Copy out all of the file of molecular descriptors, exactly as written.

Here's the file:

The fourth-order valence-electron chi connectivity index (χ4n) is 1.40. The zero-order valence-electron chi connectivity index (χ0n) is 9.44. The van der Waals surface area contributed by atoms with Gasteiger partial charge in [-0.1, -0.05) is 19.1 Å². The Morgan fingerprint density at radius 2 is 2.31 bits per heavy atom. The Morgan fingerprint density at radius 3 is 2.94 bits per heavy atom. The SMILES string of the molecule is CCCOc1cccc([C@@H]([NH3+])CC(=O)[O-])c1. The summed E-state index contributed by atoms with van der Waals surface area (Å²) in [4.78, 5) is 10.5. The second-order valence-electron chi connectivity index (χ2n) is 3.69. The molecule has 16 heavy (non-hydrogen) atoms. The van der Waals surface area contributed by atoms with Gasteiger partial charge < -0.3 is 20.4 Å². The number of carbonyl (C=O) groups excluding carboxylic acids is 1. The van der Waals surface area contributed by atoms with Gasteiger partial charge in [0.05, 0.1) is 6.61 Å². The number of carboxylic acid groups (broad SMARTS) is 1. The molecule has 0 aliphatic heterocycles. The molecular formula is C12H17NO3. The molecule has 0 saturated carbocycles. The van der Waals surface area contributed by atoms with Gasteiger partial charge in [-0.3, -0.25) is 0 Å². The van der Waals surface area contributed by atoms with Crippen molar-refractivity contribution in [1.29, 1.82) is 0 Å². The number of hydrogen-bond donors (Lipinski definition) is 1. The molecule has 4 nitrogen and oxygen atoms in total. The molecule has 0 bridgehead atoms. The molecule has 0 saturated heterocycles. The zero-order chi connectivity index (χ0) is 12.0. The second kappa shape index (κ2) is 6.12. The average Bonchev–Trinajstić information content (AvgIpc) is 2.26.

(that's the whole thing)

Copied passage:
The fourth-order valence-electron chi connectivity index (χ4n) is 1.40. The zero-order valence-electron chi connectivity index (χ0n) is 9.44. The van der Waals surface area contributed by atoms with Gasteiger partial charge in [-0.1, -0.05) is 19.1 Å². The Morgan fingerprint density at radius 2 is 2.31 bits per heavy atom. The Morgan fingerprint density at radius 3 is 2.94 bits per heavy atom. The SMILES string of the molecule is CCCOc1cccc([C@@H]([NH3+])CC(=O)[O-])c1. The summed E-state index contributed by atoms with van der Waals surface area (Å²) in [4.78, 5) is 10.5. The second-order valence-electron chi connectivity index (χ2n) is 3.69. The molecule has 16 heavy (non-hydrogen) atoms. The van der Waals surface area contributed by atoms with Gasteiger partial charge < -0.3 is 20.4 Å². The number of carbonyl (C=O) groups excluding carboxylic acids is 1. The van der Waals surface area contributed by atoms with Gasteiger partial charge in [0.05, 0.1) is 6.61 Å². The number of carboxylic acid groups (broad SMARTS) is 1. The molecule has 0 aliphatic heterocycles. The molecular formula is C12H17NO3. The molecule has 0 saturated carbocycles. The van der Waals surface area contributed by atoms with Gasteiger partial charge in [-0.3, -0.25) is 0 Å². The van der Waals surface area contributed by atoms with Crippen molar-refractivity contribution in [1.29, 1.82) is 0 Å². The number of hydrogen-bond donors (Lipinski definition) is 1. The molecule has 4 nitrogen and oxygen atoms in total. The molecule has 0 bridgehead atoms. The molecule has 0 saturated heterocycles. The zero-order chi connectivity index (χ0) is 12.0. The second kappa shape index (κ2) is 6.12. The average Bonchev–Trinajstić information content (AvgIpc) is 2.26.